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Pressure variation during resonance?

  1. Sep 3, 2017 #1
    Consider a hypothetical pipe of length L and diameter d with both end closed. The pipe is filled with a some fluid. Let there be a ultrasound source of frequency f=v/2L at one end of the pipe and a sensor to measure pressure at the other end of the pipe, where v is the speed of ultrasound wave. Clearly the energy will be trapped in the cylinder and resonance phenomenon will be observed. The question is what pressure measurement will be observed at the sensor? Specifically we know the pressure at the ultrasound source at the other end. What is the relation between pressure at the source and sensor?

    More importantly, I want to know if a "portion" of the fluid in the if the pipe moves across the diameter (not in the direction of length) , this means fluid is moving perpendicular to the wave propagation: in this case how the pressure at the sensor would differ compare to earlier case where there the fluid is stationary?

    Any hint how to think of this problem would be highly appreciated.
     
  2. jcsd
  3. Sep 8, 2017 #2

    tech99

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    It seems equivalent to an electrical transmission line with both ends open circuit. For resonance to occur, the line must be a multiple of half a wavelength long. The pressure at the sensor will then equal that at the source.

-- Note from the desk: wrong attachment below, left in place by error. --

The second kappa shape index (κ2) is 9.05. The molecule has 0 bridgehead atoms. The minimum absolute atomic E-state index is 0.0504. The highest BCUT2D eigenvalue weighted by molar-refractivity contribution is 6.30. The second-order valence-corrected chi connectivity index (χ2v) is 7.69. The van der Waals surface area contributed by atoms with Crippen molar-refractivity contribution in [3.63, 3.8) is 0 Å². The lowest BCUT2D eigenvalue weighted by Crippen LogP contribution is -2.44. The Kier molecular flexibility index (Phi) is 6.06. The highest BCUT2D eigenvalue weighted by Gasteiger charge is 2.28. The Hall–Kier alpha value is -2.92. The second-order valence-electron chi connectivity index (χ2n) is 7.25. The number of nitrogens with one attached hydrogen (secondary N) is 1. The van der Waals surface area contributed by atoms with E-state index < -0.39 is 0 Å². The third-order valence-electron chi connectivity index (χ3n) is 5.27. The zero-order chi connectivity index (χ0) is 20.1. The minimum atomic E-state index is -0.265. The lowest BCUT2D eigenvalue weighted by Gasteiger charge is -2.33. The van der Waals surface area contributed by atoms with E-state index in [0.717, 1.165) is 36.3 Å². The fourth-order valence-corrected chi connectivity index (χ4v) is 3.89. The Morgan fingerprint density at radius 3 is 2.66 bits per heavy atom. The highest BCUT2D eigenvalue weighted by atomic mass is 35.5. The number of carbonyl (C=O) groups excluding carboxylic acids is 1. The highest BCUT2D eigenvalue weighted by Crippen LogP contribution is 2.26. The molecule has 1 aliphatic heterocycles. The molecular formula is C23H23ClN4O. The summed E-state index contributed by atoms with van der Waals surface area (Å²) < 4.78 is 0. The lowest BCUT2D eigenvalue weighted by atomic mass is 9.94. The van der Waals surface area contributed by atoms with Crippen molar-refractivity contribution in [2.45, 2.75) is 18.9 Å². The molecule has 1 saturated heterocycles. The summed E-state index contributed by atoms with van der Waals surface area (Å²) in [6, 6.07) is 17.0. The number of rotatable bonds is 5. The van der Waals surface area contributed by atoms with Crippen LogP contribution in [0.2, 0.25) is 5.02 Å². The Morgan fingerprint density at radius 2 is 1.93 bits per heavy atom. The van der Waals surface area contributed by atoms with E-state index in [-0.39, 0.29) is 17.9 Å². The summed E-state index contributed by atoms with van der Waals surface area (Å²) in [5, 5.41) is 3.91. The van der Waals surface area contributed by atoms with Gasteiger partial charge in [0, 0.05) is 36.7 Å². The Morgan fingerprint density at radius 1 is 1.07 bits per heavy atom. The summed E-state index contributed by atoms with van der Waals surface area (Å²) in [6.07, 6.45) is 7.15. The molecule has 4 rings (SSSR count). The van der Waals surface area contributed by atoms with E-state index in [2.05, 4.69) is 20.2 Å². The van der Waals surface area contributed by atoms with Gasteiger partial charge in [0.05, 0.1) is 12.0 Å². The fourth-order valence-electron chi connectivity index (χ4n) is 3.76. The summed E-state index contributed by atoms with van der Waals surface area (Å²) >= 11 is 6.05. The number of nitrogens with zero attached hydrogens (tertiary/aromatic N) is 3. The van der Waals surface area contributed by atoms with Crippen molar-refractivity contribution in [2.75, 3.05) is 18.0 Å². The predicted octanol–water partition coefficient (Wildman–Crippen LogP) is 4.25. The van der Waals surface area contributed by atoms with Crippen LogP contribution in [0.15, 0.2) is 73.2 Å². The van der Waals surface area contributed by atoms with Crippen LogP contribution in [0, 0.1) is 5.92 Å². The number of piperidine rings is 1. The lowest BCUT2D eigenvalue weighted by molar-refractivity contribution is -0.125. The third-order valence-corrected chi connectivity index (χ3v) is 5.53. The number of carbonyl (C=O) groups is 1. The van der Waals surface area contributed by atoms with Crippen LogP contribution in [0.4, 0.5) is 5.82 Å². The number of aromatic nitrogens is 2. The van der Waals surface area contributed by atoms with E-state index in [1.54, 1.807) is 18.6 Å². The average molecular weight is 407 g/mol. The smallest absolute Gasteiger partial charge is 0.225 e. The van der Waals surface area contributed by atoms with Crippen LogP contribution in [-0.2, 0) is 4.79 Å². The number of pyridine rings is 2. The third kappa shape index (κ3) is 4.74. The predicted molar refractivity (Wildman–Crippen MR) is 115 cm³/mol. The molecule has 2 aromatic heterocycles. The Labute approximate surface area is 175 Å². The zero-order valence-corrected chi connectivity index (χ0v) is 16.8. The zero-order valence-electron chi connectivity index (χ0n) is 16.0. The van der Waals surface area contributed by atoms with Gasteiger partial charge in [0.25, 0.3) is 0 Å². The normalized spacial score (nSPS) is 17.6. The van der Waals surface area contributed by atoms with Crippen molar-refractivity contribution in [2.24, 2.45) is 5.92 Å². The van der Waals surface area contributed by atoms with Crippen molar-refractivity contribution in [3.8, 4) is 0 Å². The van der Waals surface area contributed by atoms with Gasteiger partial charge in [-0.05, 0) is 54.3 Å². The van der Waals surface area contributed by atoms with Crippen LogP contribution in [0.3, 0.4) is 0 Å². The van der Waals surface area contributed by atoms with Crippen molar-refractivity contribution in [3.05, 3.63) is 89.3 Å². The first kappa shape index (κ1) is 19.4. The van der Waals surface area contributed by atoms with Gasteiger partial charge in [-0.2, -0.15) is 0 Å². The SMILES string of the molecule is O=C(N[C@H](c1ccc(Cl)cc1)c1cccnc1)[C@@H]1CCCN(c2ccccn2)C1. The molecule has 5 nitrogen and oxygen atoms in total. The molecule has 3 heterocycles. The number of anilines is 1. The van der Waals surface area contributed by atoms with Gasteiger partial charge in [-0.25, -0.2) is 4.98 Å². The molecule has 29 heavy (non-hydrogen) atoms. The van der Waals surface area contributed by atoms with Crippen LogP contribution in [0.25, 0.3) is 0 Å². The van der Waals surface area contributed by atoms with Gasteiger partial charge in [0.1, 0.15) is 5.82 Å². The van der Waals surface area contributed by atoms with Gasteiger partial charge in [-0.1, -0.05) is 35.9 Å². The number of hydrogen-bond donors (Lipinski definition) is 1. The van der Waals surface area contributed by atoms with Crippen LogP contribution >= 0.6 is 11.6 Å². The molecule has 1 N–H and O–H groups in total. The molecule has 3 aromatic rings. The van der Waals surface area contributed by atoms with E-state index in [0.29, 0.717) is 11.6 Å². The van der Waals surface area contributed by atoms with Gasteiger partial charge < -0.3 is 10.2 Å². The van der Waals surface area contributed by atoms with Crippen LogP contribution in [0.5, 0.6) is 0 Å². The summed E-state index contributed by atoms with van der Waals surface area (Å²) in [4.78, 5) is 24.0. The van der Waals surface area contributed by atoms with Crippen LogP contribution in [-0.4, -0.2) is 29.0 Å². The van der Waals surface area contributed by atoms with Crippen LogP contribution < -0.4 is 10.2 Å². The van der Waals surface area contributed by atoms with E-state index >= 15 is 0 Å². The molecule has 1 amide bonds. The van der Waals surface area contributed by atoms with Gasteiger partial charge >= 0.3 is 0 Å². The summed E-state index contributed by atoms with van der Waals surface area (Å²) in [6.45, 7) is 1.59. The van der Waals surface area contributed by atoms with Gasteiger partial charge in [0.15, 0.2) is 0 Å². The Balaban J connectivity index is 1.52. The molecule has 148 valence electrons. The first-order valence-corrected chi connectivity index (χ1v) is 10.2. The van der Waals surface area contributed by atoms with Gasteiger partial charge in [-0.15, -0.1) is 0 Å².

4. Sep 8, 2017 #3
    The question is fluid moves perpendicular to the wave is there going to be delay at the sensor?
     
  5. Sep 8, 2017 #4

    tech99

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    I presume the pipe is much smaller than the wavelength. It appears to me that if the source is smaller than the pipe, there will be sideways waves. But these will be reactive (evanescent) in nature, as no net energy is travelling, so may de-tune the source. This will create a phase shift which might appear as a delay.
     
  6. Sep 8, 2017 #5

    olivermsun

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    If you put a point source at one end of the pipe, say, in the center, then I imagine you are going to get mode formation in the pipe where the waves have to interfere constructively considering both the side reflections and the reflection off the far end (and at the source end when the waves return). Unless you are considering the leakiness of the pipe or some kind of loss in the fluid, then as tech99 points out there is no net energy transfer in any direction.

    Also, there will certainly be some phase delay from one end of the pipe to the other due to the length and mode speed (which will be different from the free sound speed), but I can't think off the top of my head why the frequency would be de-tuned.
     
  7. Sep 9, 2017 #6

    tech99

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    If the pipe is much smaller diameter than the wavelength then mode formation cannot occur. The pipe needs to be at least half a wavelength in diameter for this to occur.